Their next instruction from the Soothing Voice was to force open the cargo door in the far end of the Fabrication Workshop, then abscond with the hoverlorry parked there. While Dack continued to fiddle with the fabricator, Oni overrode the security protocols on the cargo door and opened it…
…to find himself staring out into space, a gleaming green planet below him, as all the air rushed out of the Fabrication Workshop. They were in orbit this whole time!
(The “open the cargo door” instruction was the first one the Soothing Voice gave them after the music cut out. Why did that happen? How come the Soothing Voice was correct about the minute details of life in the Institute, but seemingly didn’t know it was orbital? I’d answer, but my players are probably reading this, so I’ll simply say NEENER NEENER NEENER for now.)
When you’re exposed to vacuum, things tend to happen fast, so it was time for a test of our initiative system as Oni braced himself against the bulkhead and tried to avoid being sucked out into space while Dack tried desperately to reengage the safety protocols. He succeeded, and air began to flow back into the room. That was good news!
But in the “bad news” category, exposing an entire orbital module to space got Institute Security’s attention, so they arrived just as Oni got the cargo door closed and Dack started the fabricators working on constructing EVA suits. Security cut the artificial gravity in the orbital module as well. (Their reasons for doing so are unstated and vague. Honestly, I just wanted to playtest zero-G combat.)
The first session ended with a grand, floating firefight, with the PCs ultimately taking down the security guards — aided by a number of power tools floating in midair now that gravity was gone. Highlights include:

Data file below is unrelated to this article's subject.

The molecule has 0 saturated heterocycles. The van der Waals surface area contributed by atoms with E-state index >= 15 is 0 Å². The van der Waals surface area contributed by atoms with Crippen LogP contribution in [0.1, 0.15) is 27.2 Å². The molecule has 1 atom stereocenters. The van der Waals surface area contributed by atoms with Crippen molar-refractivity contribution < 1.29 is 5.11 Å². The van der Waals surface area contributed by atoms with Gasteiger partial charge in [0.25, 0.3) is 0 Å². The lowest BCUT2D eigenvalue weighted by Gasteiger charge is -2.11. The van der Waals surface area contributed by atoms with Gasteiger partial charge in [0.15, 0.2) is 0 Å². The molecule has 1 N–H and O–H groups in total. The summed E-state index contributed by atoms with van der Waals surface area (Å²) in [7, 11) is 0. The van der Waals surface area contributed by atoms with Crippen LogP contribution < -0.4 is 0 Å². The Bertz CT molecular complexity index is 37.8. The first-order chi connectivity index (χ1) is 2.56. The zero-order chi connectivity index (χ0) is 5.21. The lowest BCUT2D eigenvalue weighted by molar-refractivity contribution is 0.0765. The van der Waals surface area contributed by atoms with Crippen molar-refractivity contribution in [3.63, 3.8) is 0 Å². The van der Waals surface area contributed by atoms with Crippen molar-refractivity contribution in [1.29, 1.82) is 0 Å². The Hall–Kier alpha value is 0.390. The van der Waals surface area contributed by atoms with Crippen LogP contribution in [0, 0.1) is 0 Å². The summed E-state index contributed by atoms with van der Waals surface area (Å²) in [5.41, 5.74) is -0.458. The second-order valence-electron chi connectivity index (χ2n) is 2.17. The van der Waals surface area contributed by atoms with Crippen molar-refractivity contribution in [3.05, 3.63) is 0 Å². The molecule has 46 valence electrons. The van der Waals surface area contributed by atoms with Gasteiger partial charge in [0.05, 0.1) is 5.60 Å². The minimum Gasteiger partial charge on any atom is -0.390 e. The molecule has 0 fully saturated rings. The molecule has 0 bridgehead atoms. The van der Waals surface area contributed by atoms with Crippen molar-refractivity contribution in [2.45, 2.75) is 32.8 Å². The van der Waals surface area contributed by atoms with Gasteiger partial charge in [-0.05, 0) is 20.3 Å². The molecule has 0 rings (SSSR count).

Oni, who opted for some melee skills back in the Neuroengineering Lab, was able to do a clever bit of wall- and ceiling-running to outflank and overpower the guards.
Dack launched himself from cover to obstruction and back again, firing his newly fabricated blaster as he did so.
Throughout the fight, the fabricators continued to hum, and the second session was set to begin with the duo donning their EVA suits. Now they’ll have to improvise; they know they can’t trust the soothing voice anymore…
All in all, a successful playtest. We got to try out two key systems: an initiative system intended to keep everyone engaged in the action whether it’s their turn or not, and a wound system that doesn’t rely on big buckets of abstract hit points. I spotted some wrinkles (mostly on the NPC side of things), but both systems were fun enough to continue developing.
We’ll pick up the action in a future blog entry… when Dack and Oni get behind a ship’s controls for the first time.
One final GM note on inspirations: The original idea for this session came from the Within the Wires podcast, a spin-off of the also-excellent Welcome to Night Vale. And I wasn’t consciously thinking of it at the time, but the notion of picking one’s skills and attributes during the prologue is very much akin to what the Fallout series of video games do.
That’s it for this week. We’re working on putting a playtest document that we can send around to interested parties. It’s still a few weeks away, but keep an eye on our Facebook page or our website for information on how to sign up for playtests!